Zane Kaleem'17 and Jordan Freeman'13 will discuss their work in advocacy and securing health care access to incarcerated men and women. Zane is a current medical student at Drexel University College of Medicine pursuing residency training in psychiatry. As Assistant Director of the Correctional Healthcare Task Force at PfCJR, Zane develops organizational strategy, cultivates collaborations with other advocacy groups, and educates the public about issues in correctional healthcare through means including writing commentary pieces for local and national news media. Jordan currently works as a Program Manager with The Fortune Society, a Non Profit Organization serving individuals who've had contact with the criminal legal system. In her role, she monitors progress toward contracted deliverables, creates performance and quality assurance monitoring tools, conducts analysis and evaluation, and helps to create program workflows for Fortune's health-focused services. She has a Master's in Public Health, and holds special interest in healthcare's role in community re-entry, desistance, and reduced recidivism.
Paraguay, 2020 | Documentary
Mateo Sobode Chiqueno's Ayoreo ancestors worshipped the sun, which they saw as a superior and generous being. But for him and his generation, the sun has primarily become a threat, turning deforested areas into dry, dusty plains—filmed here beautifully but ominously. Some Ayoreo still live in seclusion in the forests of the Chaco in Paraguay. But many more, among them Sobode Chiqueno, were herded into isolated settlements by missionaries, who took their land and forcibly converted them to Christianity.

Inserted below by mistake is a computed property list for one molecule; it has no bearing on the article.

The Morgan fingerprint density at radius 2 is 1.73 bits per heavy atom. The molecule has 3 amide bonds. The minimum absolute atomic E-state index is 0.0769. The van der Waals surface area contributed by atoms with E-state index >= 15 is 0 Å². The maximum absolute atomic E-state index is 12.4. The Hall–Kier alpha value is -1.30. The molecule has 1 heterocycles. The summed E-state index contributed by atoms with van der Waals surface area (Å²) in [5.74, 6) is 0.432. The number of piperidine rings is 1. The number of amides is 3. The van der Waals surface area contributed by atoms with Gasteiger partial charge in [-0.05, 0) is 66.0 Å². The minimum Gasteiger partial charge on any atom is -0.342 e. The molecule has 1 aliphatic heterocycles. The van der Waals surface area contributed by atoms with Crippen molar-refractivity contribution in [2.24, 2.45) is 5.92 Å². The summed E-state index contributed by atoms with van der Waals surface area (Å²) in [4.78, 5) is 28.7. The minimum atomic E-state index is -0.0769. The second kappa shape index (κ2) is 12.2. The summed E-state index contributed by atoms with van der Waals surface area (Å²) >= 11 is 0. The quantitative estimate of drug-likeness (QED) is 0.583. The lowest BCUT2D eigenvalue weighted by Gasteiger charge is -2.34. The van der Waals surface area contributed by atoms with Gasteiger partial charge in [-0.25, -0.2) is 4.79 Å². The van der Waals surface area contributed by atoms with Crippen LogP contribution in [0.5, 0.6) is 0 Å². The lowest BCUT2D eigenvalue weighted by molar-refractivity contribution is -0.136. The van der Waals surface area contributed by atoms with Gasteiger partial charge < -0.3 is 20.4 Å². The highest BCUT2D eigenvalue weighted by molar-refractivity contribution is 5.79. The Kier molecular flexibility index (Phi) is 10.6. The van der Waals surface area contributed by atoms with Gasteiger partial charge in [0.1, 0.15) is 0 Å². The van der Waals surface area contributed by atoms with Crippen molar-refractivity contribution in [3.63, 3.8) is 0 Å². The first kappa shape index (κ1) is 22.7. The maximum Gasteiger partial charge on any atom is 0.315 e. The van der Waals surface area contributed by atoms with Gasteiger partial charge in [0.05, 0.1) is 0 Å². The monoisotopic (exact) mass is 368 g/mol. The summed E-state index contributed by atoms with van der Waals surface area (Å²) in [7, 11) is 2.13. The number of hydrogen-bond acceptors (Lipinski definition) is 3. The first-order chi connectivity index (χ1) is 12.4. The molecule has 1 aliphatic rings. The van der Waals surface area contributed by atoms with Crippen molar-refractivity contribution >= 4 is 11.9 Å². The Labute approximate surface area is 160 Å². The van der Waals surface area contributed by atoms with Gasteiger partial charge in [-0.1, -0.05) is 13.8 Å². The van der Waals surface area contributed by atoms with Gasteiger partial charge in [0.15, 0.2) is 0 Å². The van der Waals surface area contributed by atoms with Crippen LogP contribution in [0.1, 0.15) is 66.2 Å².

He started recording Ayoreo conversations, stories, and songs in the 1970s, and is still traveling to Ayoreo communities with his now-antique cassette recorder to interview them and collect their voices for his audio archive. Occasionally the device eats a tape, which he fixes with patient fiddling. The conversations express uncertainty about the loss of identity. Is it a problem that a culture disappears in order to adapt to another?
ADDverse+Poesia is a poetry collective that shares stories and works of art from underrepresented communities within our society - including but not limited to: the LGBTQIA+ community, Black and Indigenous individuals, and people living with disabilities.
Farsi students and those interested in the Persian language and culture can participate in language practice and cultural events